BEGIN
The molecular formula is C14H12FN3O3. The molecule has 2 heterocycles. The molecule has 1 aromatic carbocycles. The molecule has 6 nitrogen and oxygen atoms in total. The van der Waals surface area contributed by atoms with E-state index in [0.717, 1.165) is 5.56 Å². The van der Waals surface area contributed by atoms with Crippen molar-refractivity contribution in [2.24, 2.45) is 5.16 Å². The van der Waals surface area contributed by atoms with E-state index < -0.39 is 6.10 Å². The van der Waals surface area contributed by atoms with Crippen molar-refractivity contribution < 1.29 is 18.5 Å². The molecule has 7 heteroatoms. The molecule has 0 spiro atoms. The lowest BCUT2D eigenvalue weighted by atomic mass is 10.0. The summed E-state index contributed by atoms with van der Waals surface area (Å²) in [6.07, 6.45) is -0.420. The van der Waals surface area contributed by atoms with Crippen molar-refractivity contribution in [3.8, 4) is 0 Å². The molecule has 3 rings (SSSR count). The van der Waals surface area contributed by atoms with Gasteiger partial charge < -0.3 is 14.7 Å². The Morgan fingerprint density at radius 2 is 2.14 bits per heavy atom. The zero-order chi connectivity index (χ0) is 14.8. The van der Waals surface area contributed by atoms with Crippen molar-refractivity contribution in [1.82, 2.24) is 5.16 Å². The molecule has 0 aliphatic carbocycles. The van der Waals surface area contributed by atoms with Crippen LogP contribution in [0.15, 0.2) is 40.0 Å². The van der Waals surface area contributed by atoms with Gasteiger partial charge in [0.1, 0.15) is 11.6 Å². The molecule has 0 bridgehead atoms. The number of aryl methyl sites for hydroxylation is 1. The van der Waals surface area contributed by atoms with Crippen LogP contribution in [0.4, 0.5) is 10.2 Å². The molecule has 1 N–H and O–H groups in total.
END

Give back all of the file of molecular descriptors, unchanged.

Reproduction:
The molecular formula is C14H12FN3O3. The molecule has 2 heterocycles. The molecule has 1 aromatic carbocycles. The molecule has 6 nitrogen and oxygen atoms in total. The van der Waals surface area contributed by atoms with E-state index in [0.717, 1.165) is 5.56 Å². The van der Waals surface area contributed by atoms with Crippen molar-refractivity contribution in [2.24, 2.45) is 5.16 Å². The van der Waals surface area contributed by atoms with E-state index < -0.39 is 6.10 Å². The van der Waals surface area contributed by atoms with Crippen molar-refractivity contribution < 1.29 is 18.5 Å². The molecule has 7 heteroatoms. The molecule has 0 spiro atoms. The lowest BCUT2D eigenvalue weighted by atomic mass is 10.0. The summed E-state index contributed by atoms with van der Waals surface area (Å²) in [6.07, 6.45) is -0.420. The van der Waals surface area contributed by atoms with Crippen molar-refractivity contribution in [3.8, 4) is 0 Å². The molecule has 3 rings (SSSR count). The van der Waals surface area contributed by atoms with Gasteiger partial charge < -0.3 is 14.7 Å². The Morgan fingerprint density at radius 2 is 2.14 bits per heavy atom. The zero-order chi connectivity index (χ0) is 14.8. The van der Waals surface area contributed by atoms with Crippen molar-refractivity contribution in [1.82, 2.24) is 5.16 Å². The molecule has 0 aliphatic carbocycles. The van der Waals surface area contributed by atoms with Crippen LogP contribution in [0.15, 0.2) is 40.0 Å². The van der Waals surface area contributed by atoms with Gasteiger partial charge in [0.1, 0.15) is 11.6 Å². The molecule has 0 bridgehead atoms. The number of aryl methyl sites for hydroxylation is 1. The van der Waals surface area contributed by atoms with Crippen LogP contribution in [0.4, 0.5) is 10.2 Å². The molecule has 1 N–H and O–H groups in total.